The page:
SB 1009, filed by Brian Birdwell, State Senator from District 22, and mirrored by HB 2109 from Dan Flynn, House District 2 and Rick Miller, House District 26, uses fewer words than Section 4 above, but meets the intent. Notice it doesn’t call out what the sincerely held religious beliefs are. This opens it up to be leveraged much broader than just discrimination against the LGBTQ community.

Project Blitz also calls for protection of Licensed Professionals

State Senator Bob Hall, from Senate District 2 filed SB 85 to protect:

  • Psychologists (Chapter 501)
  • Marriage and Family Therapists (502)
  • Licensed Professional Counselors (503)
  • Chemical Dependency Counselors (504)
  • Social Workers (505)
  • Behavior Analysts (506)

This bill repeats the came core language, for each of the roles above, allowing providers to refuse service due to an undefined “sincerely held religious belief”.

Following the same logic as Senator Hall but applying it to broader health care services and referring to “conscience” rather than sincerly held religious beliefs, SB 1107 from Lois Kolkhurst, State Senator from district 18 (adding as co-authors Bob Hall SD2 and Charles Perry SD28), and HB 2892 from Tom Oliverson, from House district 130 (adding as co-authors Charles Anderson, Kyle Biedermann, Greg Bonnen, DeWayne Burns, Briscoe Cain, Gio Capriglione, John Cyrier, Jay Dean, Cody Harris, Cole Hefner, Matt Krause, Mike Lang, Will Metcalf, Mayes Middleton, Rick Miller, Jim Murphy, Andrew Murr, Jared Patterson, Scott Sanford, Matt Schaefer, Matt Shaheen, Phil Stephenson, Jonathan Stickland, Lynn Stucky, Valoree Swanson, Tony Tinderholt, Steve Toth, James White and Bill Zedler) gives doctors the ability to refuse services unless the patient’s life is in danger.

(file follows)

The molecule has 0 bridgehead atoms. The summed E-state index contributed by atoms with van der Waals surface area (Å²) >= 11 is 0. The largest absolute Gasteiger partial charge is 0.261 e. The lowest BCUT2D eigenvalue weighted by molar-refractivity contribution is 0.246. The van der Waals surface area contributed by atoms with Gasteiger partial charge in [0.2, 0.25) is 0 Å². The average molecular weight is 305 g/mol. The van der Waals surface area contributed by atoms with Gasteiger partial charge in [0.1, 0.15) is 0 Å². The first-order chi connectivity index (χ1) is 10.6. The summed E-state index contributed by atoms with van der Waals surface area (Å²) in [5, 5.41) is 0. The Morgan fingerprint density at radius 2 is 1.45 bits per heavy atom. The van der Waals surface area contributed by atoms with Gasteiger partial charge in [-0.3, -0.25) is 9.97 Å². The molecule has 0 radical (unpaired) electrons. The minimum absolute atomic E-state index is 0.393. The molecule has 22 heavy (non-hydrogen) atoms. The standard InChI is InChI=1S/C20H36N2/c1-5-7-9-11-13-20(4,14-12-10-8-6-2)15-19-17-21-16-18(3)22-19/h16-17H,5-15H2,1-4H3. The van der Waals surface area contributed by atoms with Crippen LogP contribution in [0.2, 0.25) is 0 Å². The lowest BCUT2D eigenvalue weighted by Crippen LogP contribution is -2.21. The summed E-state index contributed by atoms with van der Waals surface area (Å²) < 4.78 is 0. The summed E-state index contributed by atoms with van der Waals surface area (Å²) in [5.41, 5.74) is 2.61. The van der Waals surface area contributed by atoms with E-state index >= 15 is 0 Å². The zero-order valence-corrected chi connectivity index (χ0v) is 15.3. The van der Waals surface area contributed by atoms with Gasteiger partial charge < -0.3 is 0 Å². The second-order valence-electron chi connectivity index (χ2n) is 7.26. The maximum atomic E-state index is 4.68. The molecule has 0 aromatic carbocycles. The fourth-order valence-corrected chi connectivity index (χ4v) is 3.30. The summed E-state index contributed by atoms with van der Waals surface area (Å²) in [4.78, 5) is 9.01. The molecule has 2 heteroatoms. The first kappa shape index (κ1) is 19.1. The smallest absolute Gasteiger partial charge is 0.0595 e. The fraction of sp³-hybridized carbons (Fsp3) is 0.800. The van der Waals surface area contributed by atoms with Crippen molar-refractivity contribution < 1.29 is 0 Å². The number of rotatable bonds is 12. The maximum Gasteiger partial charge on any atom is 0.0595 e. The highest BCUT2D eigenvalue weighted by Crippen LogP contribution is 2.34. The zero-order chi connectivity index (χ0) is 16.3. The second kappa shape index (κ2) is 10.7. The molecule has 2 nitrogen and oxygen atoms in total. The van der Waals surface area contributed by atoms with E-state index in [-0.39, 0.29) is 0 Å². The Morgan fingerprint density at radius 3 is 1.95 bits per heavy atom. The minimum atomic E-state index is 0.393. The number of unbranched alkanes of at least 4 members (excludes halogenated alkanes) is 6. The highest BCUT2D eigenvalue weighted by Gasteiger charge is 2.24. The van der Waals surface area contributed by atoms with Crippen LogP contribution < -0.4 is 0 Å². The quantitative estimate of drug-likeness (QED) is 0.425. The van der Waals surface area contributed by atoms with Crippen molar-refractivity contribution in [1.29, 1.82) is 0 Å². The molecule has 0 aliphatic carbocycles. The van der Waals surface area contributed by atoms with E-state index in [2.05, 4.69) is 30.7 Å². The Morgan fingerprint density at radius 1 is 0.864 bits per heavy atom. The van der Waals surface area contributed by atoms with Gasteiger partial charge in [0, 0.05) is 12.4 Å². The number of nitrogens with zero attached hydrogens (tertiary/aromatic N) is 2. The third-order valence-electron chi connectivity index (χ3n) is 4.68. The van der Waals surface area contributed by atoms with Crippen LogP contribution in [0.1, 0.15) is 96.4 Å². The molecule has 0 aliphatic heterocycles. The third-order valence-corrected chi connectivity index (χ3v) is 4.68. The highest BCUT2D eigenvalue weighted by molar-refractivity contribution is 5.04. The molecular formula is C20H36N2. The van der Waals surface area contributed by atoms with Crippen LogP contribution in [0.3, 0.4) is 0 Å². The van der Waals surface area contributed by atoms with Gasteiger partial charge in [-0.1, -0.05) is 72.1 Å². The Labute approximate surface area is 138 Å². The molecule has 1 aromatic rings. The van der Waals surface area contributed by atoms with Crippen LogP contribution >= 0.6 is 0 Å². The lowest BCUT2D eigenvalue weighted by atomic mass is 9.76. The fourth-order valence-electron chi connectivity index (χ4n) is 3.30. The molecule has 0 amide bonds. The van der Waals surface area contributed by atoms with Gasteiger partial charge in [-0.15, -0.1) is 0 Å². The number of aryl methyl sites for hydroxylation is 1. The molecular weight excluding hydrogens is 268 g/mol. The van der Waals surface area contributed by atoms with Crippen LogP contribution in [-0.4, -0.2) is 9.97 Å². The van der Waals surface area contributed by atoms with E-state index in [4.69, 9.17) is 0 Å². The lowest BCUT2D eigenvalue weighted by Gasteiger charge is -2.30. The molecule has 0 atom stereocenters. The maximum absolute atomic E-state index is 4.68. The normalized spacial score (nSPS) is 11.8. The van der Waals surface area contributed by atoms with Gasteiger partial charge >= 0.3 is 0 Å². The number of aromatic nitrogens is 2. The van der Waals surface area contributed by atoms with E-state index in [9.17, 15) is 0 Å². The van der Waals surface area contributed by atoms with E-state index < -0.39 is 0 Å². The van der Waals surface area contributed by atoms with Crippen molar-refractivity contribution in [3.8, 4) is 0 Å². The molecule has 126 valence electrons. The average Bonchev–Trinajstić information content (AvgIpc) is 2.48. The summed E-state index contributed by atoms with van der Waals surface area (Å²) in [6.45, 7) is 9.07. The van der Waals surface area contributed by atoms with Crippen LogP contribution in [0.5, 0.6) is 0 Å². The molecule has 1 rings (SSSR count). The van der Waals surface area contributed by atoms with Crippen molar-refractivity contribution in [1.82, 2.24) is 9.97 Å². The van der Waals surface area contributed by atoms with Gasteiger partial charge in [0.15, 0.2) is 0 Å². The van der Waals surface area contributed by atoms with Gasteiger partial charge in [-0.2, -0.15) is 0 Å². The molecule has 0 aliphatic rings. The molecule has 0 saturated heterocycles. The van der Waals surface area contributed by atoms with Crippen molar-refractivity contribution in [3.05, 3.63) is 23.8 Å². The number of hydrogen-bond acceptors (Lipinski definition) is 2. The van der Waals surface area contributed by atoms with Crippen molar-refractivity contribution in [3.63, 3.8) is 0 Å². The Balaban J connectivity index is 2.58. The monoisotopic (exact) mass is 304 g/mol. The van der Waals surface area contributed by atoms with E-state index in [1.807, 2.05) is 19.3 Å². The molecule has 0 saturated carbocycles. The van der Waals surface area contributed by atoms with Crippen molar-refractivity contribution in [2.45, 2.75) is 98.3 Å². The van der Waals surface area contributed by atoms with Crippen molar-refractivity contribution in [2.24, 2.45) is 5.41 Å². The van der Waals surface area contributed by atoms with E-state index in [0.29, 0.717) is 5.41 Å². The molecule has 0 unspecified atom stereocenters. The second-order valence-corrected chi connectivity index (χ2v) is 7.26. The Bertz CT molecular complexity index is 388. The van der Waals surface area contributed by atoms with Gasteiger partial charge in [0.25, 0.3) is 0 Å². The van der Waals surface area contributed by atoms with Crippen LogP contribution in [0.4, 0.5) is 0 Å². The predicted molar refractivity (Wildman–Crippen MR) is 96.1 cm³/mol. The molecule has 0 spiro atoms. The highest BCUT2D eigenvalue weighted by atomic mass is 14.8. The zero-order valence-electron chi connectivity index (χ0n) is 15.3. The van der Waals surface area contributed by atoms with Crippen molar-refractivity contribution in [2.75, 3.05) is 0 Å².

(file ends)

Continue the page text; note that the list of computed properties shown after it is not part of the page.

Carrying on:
Broadening the definition to encompass both counselors and health care providers, here is HB4357, filed by Scott Sanford, from House District 70.

Originally filed as SB444 by Charles Perry, from Senate District 28, Brian Birdwell, from Senate District 22, and Bryan Hughes, from Senate District 1, SB 17 was refiled with just Perry and Birdwell associated (added as co-authors Paul Bettencourt, Donna Campbell, Brandon Creighton, Bob Hall and Eddie Lucio) with HB 2827 providing the mirrored bill in the House, filed by Phil King, House District 61 (adding Tom Oliverson as co-author). This bill provides that a state agency cannot adopt a rule, regulation, or policy or impose a penalty due to “sincerely held religious beliefs”.

Here is a list of the professions that the Texas Department Of Licensing and Regulation (TDLR), which would be covered by this bill, oversees:

  • Air Conditioning and Refrigeration
  • Athletic Trainers
  • Auctioneers
  • Barbering
  • Behavior Analysts
  • Boiler Safety
  • Code Enforcement Officers
  • Combative Sports (i.e., boxing and mixed martial arts)
  • Cosmetologists
  • Dietitians
  • Driver Education and Safety